International inspectors reached the Zaporizhzhia nuclear power plant in southern Ukraine on Thursday and pledged to stay on site as continued fighting between Russian and Ukrainian forces threatens to ignite a disaster at Europe’s largest nuclear facility.
A 14-member team of International Atomic Energy Agency (IAEA) officials entered the plant after intense, lengthy negotiations to cross the front lines of battle. As local officials reportedly distribute anti-radiation iodine tablets to the local population in the event of a nuclear catastrophe, IAEA director Rafael Grossi said his inspectors gathered valuable data during their first day on-site and will continue their assessments in the days to come.
“The IAEA mission “is now there at the plant and it’s not moving. It’s going to stay there. We’re going to have a continued presence there at the plant with some of my experts,” he said. “I will continue to be worried about the plant until we have a situation which is more stable.”
Such a presence, he said, will be “indispensable to stabilize the situation and to get regular, reliable, impartial, neutral updates of what the situation is there.”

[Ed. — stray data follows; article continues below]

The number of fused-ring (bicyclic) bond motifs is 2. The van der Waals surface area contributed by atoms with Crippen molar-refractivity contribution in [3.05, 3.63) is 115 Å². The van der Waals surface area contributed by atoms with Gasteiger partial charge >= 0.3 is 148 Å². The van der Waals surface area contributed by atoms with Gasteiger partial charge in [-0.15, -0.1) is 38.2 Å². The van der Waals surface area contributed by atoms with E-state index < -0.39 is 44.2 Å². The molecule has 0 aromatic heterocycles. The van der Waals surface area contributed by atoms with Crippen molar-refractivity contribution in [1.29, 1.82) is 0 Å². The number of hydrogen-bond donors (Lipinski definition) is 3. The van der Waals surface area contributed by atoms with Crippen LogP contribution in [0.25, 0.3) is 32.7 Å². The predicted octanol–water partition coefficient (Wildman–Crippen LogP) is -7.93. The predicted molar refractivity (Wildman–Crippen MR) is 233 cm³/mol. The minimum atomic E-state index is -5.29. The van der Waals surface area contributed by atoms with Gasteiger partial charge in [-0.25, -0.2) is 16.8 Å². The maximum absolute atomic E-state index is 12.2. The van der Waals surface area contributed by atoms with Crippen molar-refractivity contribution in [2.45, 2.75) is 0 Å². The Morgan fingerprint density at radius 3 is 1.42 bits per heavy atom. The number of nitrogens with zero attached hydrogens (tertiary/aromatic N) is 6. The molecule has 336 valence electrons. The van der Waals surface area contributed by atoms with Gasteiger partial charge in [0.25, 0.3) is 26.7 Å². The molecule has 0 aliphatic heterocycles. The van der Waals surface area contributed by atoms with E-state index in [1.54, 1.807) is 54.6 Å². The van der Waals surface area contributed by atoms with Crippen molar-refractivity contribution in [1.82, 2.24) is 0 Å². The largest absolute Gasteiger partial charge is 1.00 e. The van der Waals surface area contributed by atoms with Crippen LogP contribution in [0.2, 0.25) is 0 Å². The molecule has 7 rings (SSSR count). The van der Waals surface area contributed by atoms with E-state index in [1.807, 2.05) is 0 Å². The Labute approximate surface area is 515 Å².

But the fears of what could happen are just one more sign of the unpredictability of the war, the biggest conflict on the European continent since World War II and one whose end is seemingly nowhere in sight.
The long-awaited IAEA visit comes as fears mount over the future of the massive plant, which sits on the banks of the Dnieper River and has been controlled by Russian troops since the early days of the war.
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“It is obvious that the plant and the physical integrity of the plant has been violated several times by chance. [But] deliberately — we don’t have the elements to assess that,” Mr. Grossi told reporters at Zaporizhzhia.
The potential for a major radiation leak has sparked fears of a Chernobyl-style disaster while also fueling a global conversation about the dangers of nuclear reactors in war zones and how, in a worst-case scenario, civilian power plants could essentially be turned into arguably the world’s deadliest weapons.